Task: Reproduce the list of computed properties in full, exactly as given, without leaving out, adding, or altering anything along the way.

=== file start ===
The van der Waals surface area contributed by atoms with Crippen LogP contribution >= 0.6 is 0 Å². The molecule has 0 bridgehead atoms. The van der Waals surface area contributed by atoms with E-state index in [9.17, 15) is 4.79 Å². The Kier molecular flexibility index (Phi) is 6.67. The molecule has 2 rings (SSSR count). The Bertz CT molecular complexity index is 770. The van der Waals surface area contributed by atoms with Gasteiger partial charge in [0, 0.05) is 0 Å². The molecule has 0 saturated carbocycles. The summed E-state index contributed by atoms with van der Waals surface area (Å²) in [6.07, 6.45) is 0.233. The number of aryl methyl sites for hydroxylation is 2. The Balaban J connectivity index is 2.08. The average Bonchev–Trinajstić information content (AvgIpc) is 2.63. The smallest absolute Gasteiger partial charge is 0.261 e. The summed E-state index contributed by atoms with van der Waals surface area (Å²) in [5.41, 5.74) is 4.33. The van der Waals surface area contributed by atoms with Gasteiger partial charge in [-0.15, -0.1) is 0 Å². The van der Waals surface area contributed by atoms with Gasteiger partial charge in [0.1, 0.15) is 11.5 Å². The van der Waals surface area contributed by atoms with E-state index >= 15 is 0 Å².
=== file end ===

The van der Waals surface area contributed by atoms with Crippen LogP contribution >= 0.6 is 0 Å². The molecule has 0 bridgehead atoms. The van der Waals surface area contributed by atoms with E-state index in [9.17, 15) is 4.79 Å². The Kier molecular flexibility index (Phi) is 6.67. The molecule has 2 rings (SSSR count). The Bertz CT molecular complexity index is 770. The van der Waals surface area contributed by atoms with Gasteiger partial charge in [0, 0.05) is 0 Å². The molecule has 0 saturated carbocycles. The summed E-state index contributed by atoms with van der Waals surface area (Å²) in [6.07, 6.45) is 0.233. The number of aryl methyl sites for hydroxylation is 2. The Balaban J connectivity index is 2.08. The average Bonchev–Trinajstić information content (AvgIpc) is 2.63. The smallest absolute Gasteiger partial charge is 0.261 e. The summed E-state index contributed by atoms with van der Waals surface area (Å²) in [5.41, 5.74) is 4.33. The van der Waals surface area contributed by atoms with Gasteiger partial charge in [-0.15, -0.1) is 0 Å². The van der Waals surface area contributed by atoms with Gasteiger partial charge in [0.1, 0.15) is 11.5 Å². The van der Waals surface area contributed by atoms with E-state index >= 15 is 0 Å².